Press Releases


The Centers for Medicare & Medicaid Services (CMS) today announced aggressive new steps to find and prevent waste, fraud and abuse in Medicare. CMS is working closer with beneficiaries and providers; consolidating its fraud detection efforts; strengthening its oversight of medical equipment suppliers and home health agencies; and launching the national recovery audit contractor (RAC) program.

“Because Medicare pays for medical services and items without looking behind every claim, the potential for waste, fraud and abuse is high,” said CMS Acting Administrator Kerry Weems.  “By enhancing our oversight efforts we can better ensure that Medicare dollars are being used to pay for equipment or services that beneficiaries actually received while protecting them and the Medicare trust fund from unscrupulous providers and suppliers.”

As part of these enhanced efforts, CMS is consolidating its efforts with new program integrity contractors that will look at billing trends and patterns across Medicare.   They will focus on companies and individuals whose billings for Medicare services are higher than the majority of providers and suppliers in the community.  CMS is also shifting its traditional approach to fighting fraud by working directly with beneficiaries by ensuring they received the durable medical equipment or home health services for which Medicare was billed and that the items or services were medically necessary.

Furthermore, CMS will be taking additional steps to fight fraud and abuse in home health agencies in Florida and suppliers of durable medical equipment, prosthetics and orthotics (DMEPOS) in Florida , California , Texas , Illinois , Michigan , North Carolina and New York .  Those additional steps include:

  • Conducting more stringent reviews of new DMEPOS suppliers’ applications including background checks to ensure that a principal, owner or managing owner has not been suspended by Medicare;
  • Making unannounced site visits to double check that suppliers and home health agencies are actually in business;
  • Implementing extensive pre- and post-payment review of claims submitted by suppliers, home health agencies and ordering or referring physicians;
  • Validating claims submitted by physicians who order a high number of certain items or services by sending follow-up letters to these physicians;
  • Verifying the relationship between physicians who order a large volume of DMEPOS equipment or supplies or home health visits and the beneficiaries for whom they ordered these services;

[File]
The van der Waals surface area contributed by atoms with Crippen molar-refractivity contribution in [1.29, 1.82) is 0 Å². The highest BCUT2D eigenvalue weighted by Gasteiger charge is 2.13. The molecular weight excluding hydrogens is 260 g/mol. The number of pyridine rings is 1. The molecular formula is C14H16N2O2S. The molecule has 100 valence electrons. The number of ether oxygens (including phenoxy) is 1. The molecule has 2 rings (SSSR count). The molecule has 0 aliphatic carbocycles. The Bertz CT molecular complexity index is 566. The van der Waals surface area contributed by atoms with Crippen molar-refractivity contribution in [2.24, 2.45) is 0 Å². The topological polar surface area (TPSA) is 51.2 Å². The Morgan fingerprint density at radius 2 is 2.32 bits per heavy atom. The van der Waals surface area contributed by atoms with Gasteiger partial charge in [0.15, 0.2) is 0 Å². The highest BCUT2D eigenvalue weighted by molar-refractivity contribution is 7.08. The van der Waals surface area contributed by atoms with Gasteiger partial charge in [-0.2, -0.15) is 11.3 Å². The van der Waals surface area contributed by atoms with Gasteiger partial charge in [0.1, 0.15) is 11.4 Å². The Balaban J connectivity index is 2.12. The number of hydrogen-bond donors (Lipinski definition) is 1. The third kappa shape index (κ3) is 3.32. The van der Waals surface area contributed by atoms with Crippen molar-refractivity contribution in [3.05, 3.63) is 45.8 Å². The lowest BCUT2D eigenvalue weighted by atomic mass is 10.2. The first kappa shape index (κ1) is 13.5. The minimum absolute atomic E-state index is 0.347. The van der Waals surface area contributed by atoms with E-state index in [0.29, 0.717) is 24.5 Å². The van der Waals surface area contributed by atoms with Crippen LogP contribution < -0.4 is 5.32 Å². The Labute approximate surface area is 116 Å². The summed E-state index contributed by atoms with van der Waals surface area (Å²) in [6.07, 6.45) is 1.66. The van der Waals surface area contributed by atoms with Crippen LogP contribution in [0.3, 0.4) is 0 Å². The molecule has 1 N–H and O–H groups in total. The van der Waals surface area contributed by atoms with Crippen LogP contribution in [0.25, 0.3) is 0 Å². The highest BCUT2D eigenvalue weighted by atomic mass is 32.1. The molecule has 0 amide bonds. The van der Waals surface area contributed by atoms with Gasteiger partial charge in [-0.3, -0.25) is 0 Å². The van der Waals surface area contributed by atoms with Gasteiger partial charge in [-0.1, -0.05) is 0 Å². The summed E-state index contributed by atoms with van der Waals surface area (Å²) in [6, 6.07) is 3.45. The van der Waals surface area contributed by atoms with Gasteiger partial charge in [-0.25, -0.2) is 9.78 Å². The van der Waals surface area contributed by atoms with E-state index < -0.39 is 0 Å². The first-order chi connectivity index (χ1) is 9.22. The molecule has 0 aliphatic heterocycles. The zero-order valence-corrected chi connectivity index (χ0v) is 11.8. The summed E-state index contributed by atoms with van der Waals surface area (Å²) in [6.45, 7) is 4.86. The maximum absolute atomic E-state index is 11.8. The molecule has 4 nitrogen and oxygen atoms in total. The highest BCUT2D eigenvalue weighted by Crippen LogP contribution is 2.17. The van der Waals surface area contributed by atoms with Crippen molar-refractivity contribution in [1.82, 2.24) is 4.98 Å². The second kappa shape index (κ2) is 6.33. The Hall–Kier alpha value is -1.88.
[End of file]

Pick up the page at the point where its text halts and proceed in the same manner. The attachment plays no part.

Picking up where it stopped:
• Identifying and visiting high risk beneficiaries to ensure they are appropriately receiving the items and services for which Medicare is being billed.

The additional reviews that will be focused on DMEPOS equipment and supplies with high expenditures and high growth rates expect to identify items such as oxygen supplies and equipment, power mobility devices or power wheelchairs, and diabetic test strips.

For those claims not reviewed before payment is made, CMS is implementing further medical review of submitted DMEPOS claims by one of the new RACs.  The RACs review paid claims for all Medicare Part A and B providers to ensure their claims meet Medicare statutory, regulatory and policy requirements and regulations. If the RACs find that any Medicare claim was paid improperly it will then request repayment from the provider if an overpayment was found or request that the provider is repaid if the claim was underpaid.  The new national RACs can be found at

The new RACs were selected under a full and open competition and will begin to educate and inform providers later in October and November about the program. The RACs will be paid on a contingency fee basis on both the overpayments and underpayments they find. The selection of these new contractors was based on a best value determination that included a sound technical approach for the level and quality of claim analysis and detail to exceptional customer service, conflict of interest reviews and lowest contingency fee.  The 3-year RAC demonstration program in California , Florida , New York , Massachusetts , South Carolina and Arizona collected over $900 million in overpayments and nearly $38 million in underpayments returned to health care providers.

Finally, CMS is consolidating the work of Medicare’s program safeguard contractors (PSCs), and the Medicare Drug Integrity Contractors (MEDICs) with new Zone Program Integrity Contractors (ZPICs). The new contractors will eventually be responsible for ensuring the integrity of all Medicare-related claims under Parts A and B (hospital, skilled nursing, home health, provider and durable medical equipment claims), Part C (Medicare Advantage health plans), Part D (prescription drug plans) and coordination of Medicare-Medicaid data matches (Medi-Medi).   The first two ZPIC contracts were awarded to Health Integrity, LLC for Zone 4 which encompasses Texas , New Mexico , Colorado and Oklahoma and SafeGuard Services LLC for Zone 7 which encompasses Florida , Puerto Rico and US Virgin Islands.

“We are continuing to build on our fraud fighting and program integrity efforts by identifying high risk areas and trends to better focus our limited funds and resources,” said Weems.

Medicare is required by law to pay claims to health care providers for services provided to beneficiaries within 30 days after the claim is submitted, as long as the claim meets Medicare’s rules.  After the claim is paid, CMS or its contractors can review the claim to ensure that the items or services were actually provided or the services were medically necessary.  If the claim was not submitted under Medicare’s rules, CMS checks to see if the claim was submitted in error or may be potentially fraudulent.  Those claims that could be fraudulent are referred to law enforcement for further investigation.

For more information about CMS RAC Web site, please visit RAC Resources.